Background: Rodents are one of the most important hosts for some zoonotic diseases and also act as a reservoir of some ectoparasites and endoparasites. They cause damage to the farms and inflict public health. The aim of this study was to investigate the faunal composition of rodent in North Khorasan Province, Northeast of Iran.Methods: The sampling was carried out between 2011 to 2013. The specimens were collected using different methods including rodent death and live traps, digging of their burrow, and hand net from 75 different sample sites.Results: The total number of 396 specimens belonging to 22 species and six families were identified. The results illustrated the high numbers and densities of Meriones persicus (17.68%), Meriones libycus (15.15%), Nesokia indica (7.32%) and Rhombomys opimus (6.82%), as the most important reservoirs for different zoonotic diseases. Moreover, significant number of other rodent species including Mus musculus (15.66%), Apodemus witherbyi (13.89%), A. hyrcanicus (0.25%), Rattus norvegicus (1.01%), Meriones crassus (0.25%), Gerbillus nanus (0.51%), Microtus paradoxus (2.27%), M. transcaspicus (0.76%), Ellobius fuscocapillus (0.25%), Cricetulus migratorius (4.29%), Calomyscus elburzensis (4.29%), C. mystax (1.26%), Spermophilus fulvus (0.25%), Dryomys nitedula (3.54%), Allactaga elater (3.54%), Jaculus blanfordi (0.25%), Meriones zarudnyi (0.25%), M. meridianus (0.51%), and Hystrix indica as hosts for parasites and zoonotic diseases were identified.Conclusion: The high biodiversity including at least 22 species and six families of rodents were found in North Khorasan Province, some of them were medically important species.
  • XML | PDF | downloads: 226 | views: 385 | pages: 135-140
    Background: Development of resistance against the frontline anti-malarial drugs has created an alarming situation, which requires intensive drug discovery to develop new, more effective, affordable and accessible anti-malarial agents. The aim of this study was to assess antiplasmodial activity of the different fractions of root extract of Glycyr­rhiza glabra.Methods: Roots of G. glabra were collected from Tarom district of Zanjan Province in 2016 and then dried root ma­terial was chopped and consecutively extracted by the percolation method using solvents of different polarity. Result­ing extracts were assessed for in vitro and in vivo anti-malarial and cell cytotoxicity activities.Results: Among the three different solvent fractions studied, water-methanol and ethyl acetate fractions showed promising in vitro antiplasmodial activity against CQ-sensitive Plasmodium falciparum 3D7 strain (IC50= 9.95 and 13µg/ml, respectively). Further, the selectivity indices (HeLa cells versus P. falciparum) for the promising water-methanol fraction showed selectivity for P. falciparum and potential safer therapy for human. Interestingly, water-methanol and ethyl acetate fractions showed a significant suppression of parasite growth (72.2% and 65%, respec­tively) in comparison with control group in mice infected with P. berghei (P< 0.05).Conclusion: The promising antiplasmodial activity of the aqueous fraction of G. glabra obtained in our study war­rant bioassay-guided fractionation of this fraction to identify active principles responsible for antiplasmodial activity.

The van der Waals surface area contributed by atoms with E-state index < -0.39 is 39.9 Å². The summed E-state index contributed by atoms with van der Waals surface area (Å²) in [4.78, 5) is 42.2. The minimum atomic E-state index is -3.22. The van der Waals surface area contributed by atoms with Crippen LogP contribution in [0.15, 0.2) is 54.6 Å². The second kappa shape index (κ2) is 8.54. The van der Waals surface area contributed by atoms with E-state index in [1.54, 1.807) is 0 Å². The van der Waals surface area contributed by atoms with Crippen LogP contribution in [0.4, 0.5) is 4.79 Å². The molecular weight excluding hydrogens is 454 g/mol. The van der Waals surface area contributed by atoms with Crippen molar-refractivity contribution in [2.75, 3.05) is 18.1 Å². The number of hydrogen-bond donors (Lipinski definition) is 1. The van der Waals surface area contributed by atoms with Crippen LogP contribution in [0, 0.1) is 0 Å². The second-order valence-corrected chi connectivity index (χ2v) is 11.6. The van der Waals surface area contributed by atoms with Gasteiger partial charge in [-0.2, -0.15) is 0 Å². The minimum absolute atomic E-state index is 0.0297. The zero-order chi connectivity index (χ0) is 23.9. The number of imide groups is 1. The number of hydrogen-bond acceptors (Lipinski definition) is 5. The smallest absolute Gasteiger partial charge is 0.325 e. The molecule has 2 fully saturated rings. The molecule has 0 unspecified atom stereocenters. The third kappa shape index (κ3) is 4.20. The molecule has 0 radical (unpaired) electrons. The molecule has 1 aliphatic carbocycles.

• XML | PDF | downloads: 335 | views: 418 | pages: 141-151
    Background: Domiciliary cockroaches are obnoxious pests of significant medical importance. We investigated the prevalence of human intestinal parasites in cockroaches and its attendant public health importance.Methods: Overall, 749 cockroaches (Periplaneta americana, 509, Blattella germanica, 240) caught by trapping from 120 households comprising 3 different housing types in Somolu, Lagos metropolis, southwest Nigeria, in 2015 were screened for human intestinal parasites using standard parasitological techniques.Results: The prevalence of human intestinal parasites in cockroaches was 96.4%. There was no statistically signifi­cant difference (P> 0.05) in parasite prevalences between P. americana (95.7%) and B. germanica (97.9%). Parasite species identified and their prevalence were as follows: Entamoeba histolytica/dispar (44.1%), E. coli (37.8%), Gi­ardia lamblia (18.7%), Cryptosporidium sp. (13.8%), Ascaris lumbricoides (61.3%), Trichuris trichiura (55.8%), hookworms (11.6%), Strongyloides stercoralis (11.7%), Taenia/Echinococcus spp. (10.5%), Enterobius vermicularis (17.2%) and Hymenolepis nana (11.6%). Parasite prevalence and burdens varied with housing type; the prevalence was significantly higher statistically (P< 0.05) in cockroaches from low-cost bungalow, LCB (100%) and low-cost, 2-storey, LC2-S (100%) houses than in medium-cost flats, MCF (81.3%). Parasite burdens were also significantly higher statistically (P< 0.05) in cockroaches from LCB or LC2-S than in cockroaches from MCF. Parasite preva­lences between cockroach gut and body surfaces were not statistically significant (P> 0.05) but mean parasite bur­dens in gut were significantly higher statistically (P< 0.05) than on body surfaces.Conclusion: Cockroaches types carry transmissive stages of human intestinal parasites and may act as reservoirs and potential mechanical vectors for disease transmission.
  • XML | PDF | downloads: 224 | views: 300 | pages: 152-161